There is much variation in surgical duration of the laparoscopic procedures across the studies - this is difficult to accurately evaluate due to the different laparoscopic techniques used. The experience of the surgeon must also be taken into consideration, as their experiences and confidence is expected to heavily impact on the success of the surgery. When compared to open techniques, surgical duration was longer for laparoscopic procedures across the majority of studies, however this was not always significant, and associations to recovery cannot be drawn. While results of studies measuring surgical complications (Coisman et al.) and degree of haemorrhage (Culp et al.) cannot be linked directly to recovery success, these results may offer advantages postoperatively. Complications were significantly more frequent in only one of the laparoscopic groups in the study by Coisman et al., and this is most likely to be attributable to the vessel sealing method used rather than surgical technique. Culp et al. reported fewer dogs experienced haemorrhage during laparoscopic surgery, which is a positive aspect of this technique that is valuable to mention, but further studies are needed to validate this result and to assess impact on recovery.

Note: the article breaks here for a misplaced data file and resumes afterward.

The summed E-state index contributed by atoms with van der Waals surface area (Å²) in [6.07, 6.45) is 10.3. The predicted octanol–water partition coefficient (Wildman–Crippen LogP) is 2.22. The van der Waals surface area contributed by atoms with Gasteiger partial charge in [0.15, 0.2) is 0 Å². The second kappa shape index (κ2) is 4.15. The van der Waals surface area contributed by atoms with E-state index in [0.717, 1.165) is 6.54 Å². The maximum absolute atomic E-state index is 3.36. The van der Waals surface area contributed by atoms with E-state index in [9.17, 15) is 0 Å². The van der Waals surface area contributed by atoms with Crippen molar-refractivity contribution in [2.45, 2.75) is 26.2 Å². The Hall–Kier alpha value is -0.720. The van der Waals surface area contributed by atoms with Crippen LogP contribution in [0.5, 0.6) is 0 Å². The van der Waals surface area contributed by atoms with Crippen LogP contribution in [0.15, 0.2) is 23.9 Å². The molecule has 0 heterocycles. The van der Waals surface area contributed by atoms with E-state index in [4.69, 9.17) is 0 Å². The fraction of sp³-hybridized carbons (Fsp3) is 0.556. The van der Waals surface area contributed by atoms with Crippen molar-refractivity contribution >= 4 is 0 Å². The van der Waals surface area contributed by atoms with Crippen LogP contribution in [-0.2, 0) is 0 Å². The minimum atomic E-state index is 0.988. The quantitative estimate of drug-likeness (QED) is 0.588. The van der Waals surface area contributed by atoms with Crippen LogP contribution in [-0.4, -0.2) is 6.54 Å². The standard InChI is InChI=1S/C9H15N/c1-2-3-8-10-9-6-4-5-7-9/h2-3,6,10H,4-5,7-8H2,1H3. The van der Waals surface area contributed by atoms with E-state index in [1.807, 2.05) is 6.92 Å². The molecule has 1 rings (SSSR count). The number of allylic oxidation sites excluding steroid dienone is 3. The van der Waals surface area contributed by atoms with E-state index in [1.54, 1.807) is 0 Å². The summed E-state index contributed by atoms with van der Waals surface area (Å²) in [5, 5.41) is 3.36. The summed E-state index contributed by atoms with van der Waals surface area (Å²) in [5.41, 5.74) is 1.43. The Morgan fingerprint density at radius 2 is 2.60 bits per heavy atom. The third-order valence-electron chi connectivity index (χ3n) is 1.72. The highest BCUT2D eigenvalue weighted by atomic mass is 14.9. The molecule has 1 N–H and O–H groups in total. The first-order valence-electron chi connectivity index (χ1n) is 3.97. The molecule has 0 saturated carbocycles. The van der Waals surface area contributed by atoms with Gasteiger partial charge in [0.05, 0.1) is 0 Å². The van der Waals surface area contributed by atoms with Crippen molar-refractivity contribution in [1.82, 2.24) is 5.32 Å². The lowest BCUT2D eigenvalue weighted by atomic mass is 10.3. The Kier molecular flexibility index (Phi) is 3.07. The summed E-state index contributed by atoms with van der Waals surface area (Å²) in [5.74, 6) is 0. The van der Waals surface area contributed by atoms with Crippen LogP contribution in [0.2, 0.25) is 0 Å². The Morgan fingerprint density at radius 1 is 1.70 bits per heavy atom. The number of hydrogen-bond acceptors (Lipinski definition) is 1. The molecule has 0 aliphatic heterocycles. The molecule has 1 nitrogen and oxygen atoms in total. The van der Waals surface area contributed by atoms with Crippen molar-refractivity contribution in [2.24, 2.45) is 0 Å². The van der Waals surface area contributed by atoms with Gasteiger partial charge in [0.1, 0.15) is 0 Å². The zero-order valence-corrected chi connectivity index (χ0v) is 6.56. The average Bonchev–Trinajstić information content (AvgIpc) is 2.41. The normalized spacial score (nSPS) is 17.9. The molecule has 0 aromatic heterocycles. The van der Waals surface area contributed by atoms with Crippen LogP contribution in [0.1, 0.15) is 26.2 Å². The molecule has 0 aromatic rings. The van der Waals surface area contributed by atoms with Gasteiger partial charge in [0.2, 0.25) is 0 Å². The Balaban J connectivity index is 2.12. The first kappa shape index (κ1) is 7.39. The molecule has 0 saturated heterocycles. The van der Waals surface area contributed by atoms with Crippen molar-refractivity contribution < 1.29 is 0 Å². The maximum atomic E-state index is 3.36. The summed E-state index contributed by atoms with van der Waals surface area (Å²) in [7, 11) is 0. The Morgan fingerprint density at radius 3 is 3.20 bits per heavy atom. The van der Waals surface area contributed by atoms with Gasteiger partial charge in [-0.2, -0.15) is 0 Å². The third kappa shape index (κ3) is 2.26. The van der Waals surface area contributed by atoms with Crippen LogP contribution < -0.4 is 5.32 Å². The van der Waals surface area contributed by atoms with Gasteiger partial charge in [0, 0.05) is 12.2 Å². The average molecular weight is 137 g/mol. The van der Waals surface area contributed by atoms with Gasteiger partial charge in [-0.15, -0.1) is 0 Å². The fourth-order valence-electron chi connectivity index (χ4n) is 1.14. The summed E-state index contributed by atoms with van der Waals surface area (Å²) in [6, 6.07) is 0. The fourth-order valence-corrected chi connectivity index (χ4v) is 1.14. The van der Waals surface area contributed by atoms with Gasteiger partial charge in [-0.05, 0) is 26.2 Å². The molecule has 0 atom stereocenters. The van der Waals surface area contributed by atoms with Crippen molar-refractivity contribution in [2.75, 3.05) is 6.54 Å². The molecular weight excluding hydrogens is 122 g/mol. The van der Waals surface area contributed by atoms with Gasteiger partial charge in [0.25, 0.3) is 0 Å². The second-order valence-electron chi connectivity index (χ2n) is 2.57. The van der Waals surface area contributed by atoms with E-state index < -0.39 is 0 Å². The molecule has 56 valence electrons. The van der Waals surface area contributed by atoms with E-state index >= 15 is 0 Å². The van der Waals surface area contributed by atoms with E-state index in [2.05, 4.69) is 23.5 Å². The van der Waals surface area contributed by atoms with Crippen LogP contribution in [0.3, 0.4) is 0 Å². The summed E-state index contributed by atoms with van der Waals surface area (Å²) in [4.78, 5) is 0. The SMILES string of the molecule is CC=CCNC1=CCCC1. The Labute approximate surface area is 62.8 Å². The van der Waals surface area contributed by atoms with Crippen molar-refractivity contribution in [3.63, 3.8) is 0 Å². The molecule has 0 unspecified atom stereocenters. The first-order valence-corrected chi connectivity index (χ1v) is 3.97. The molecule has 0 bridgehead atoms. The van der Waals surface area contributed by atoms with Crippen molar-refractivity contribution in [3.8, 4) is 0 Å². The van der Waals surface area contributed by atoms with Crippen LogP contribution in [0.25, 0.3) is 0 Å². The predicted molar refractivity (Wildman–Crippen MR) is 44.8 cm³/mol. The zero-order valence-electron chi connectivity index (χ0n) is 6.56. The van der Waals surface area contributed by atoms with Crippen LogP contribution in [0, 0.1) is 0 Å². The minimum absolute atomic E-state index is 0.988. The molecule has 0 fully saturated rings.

Pain scales are not inclusive of all variables, so different factors relating to pain may be overlooked, depending on the pain scoring method used. The large variability in the recording of pain is a major limitation to how accurately results of these studies can be compared. This highlights the need for greater use of objective pain scoring methods and consistency of pain scoring tools in order to assess pain levels and drawing conclusions between different studies.

Four out of the five studies suggest laparoscopic techniques are associated with reduced postoperative pain and less reduced activity levels. However in these four studies, the investigators assessing pain were not blinded to treatment, which is a large source for bias that ultimately limits the conclusions that can be drawn. Blinding to surgical treatment could have been possible using a large abdominal plaster or bandage to conceal the surgical incision length, and this highlights the need for a fully blinded study to be conducted to provide a stronger level of evidence.